Dead Man's Switch Examples

Goals

To provide additional information on when and how dead man's switches have been used for journalism, media, and/or activism, and information on the various systems or methods for these

Early Findings

Julian Assange released multiple “insurance files” to serve as a dead man’s switch in case he died. These involved downloaders getting a primary encryption code, and then needing another key to unlock the file, which would be released upon Assange’s death.

WikiLeaks also had dead man’s switches as related to its existence- if anything happened to WikiLeaks, the second code would be released, similar to the one related to Assange’s safety.

These files were tweeted by WikiLeaks, and labeled as ‘insurance’.

There was also discussion that when celebrity Isaac Kappy died, he had a dead man’s switch, however he outted several celebrities as having involvement with sex crimes prior to his death, and no new information came to light following his death.

However, the celebrity did tell a friend that if he met an untimely demise, he had something in action to release a series of events he didn’t describe specifically.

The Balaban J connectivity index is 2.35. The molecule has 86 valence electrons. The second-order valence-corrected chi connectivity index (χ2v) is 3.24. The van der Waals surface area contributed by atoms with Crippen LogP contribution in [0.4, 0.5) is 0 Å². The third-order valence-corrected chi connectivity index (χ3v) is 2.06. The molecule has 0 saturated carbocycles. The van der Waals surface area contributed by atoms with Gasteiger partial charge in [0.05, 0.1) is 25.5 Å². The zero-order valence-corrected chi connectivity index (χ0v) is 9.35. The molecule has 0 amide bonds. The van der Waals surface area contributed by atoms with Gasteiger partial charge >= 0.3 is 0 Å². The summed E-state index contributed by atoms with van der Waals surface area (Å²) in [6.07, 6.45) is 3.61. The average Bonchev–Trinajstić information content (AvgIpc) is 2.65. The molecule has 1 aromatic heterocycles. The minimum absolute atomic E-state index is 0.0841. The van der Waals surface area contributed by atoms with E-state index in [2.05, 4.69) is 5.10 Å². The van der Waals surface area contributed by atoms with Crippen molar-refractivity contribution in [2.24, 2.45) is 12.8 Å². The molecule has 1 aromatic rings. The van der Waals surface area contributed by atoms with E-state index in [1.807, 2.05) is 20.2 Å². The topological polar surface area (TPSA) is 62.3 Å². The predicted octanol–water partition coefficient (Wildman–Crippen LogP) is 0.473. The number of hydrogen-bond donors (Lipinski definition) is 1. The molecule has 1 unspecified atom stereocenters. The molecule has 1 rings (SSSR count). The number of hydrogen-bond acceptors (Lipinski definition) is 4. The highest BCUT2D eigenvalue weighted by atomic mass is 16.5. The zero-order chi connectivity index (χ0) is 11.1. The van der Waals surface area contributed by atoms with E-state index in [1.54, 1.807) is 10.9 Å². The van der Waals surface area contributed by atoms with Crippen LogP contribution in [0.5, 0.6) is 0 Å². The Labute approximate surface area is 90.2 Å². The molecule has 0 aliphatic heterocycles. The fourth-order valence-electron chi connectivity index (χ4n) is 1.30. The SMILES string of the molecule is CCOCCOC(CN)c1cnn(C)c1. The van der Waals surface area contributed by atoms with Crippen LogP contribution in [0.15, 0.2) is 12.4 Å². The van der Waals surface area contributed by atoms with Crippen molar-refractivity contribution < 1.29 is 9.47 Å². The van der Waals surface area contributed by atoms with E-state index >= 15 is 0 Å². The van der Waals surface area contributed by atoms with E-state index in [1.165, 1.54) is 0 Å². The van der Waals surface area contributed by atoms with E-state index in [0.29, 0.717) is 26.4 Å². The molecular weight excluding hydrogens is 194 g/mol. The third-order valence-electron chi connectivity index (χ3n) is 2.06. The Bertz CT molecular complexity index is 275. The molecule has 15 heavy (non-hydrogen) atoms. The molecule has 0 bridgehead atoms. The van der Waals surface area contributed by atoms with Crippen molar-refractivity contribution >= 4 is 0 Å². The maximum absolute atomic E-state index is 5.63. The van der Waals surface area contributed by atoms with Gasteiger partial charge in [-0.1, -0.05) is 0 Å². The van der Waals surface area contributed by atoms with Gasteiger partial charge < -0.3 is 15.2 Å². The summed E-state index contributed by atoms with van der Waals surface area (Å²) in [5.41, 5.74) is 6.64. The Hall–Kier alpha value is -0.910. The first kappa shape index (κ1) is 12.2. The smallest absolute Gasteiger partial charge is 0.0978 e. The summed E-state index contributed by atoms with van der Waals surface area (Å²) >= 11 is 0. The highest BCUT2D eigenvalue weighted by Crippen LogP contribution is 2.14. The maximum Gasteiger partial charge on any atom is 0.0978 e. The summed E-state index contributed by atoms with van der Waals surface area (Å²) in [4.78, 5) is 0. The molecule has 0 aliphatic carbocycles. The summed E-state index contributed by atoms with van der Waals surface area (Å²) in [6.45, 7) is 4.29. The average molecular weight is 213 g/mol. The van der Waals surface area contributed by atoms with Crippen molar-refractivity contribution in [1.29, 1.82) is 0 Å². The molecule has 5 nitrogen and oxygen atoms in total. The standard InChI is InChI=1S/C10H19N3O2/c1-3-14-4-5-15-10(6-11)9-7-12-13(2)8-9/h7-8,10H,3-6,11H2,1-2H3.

Dead Man’s Switches are being used in Pennsylvania prisons, which are less related to actual death and more to releasing a distress signal if a guard is incapacitated.

One website offers a Dead Man’s switch in case of Rapture. The site called, “You've Been Left Behind” offers a service where if subscribers are ‘raptured’ and do not answer notifications, messages left for friends and ‘non-raptured’ loved ones will be delivered.

An additional Dead Man’s Switch is Kill Cord, an P2P based application.

Platform Kimono also offers similar features, but is less of a dead man’s switch and more of a time capsule that is activated upon passing.

Other apps in addition to those listed in the previous report include WeCroak, iWish, Afternote, and BeRemembered, all which trigger messages upon a user’s death or fail to respond to notifications for an assigned period of time.

Other amateur DIY ideas include using a triggered time switch, Twillio API, and a scheme using GPG, a command line tool with features for cryptographics and integration with other applications.

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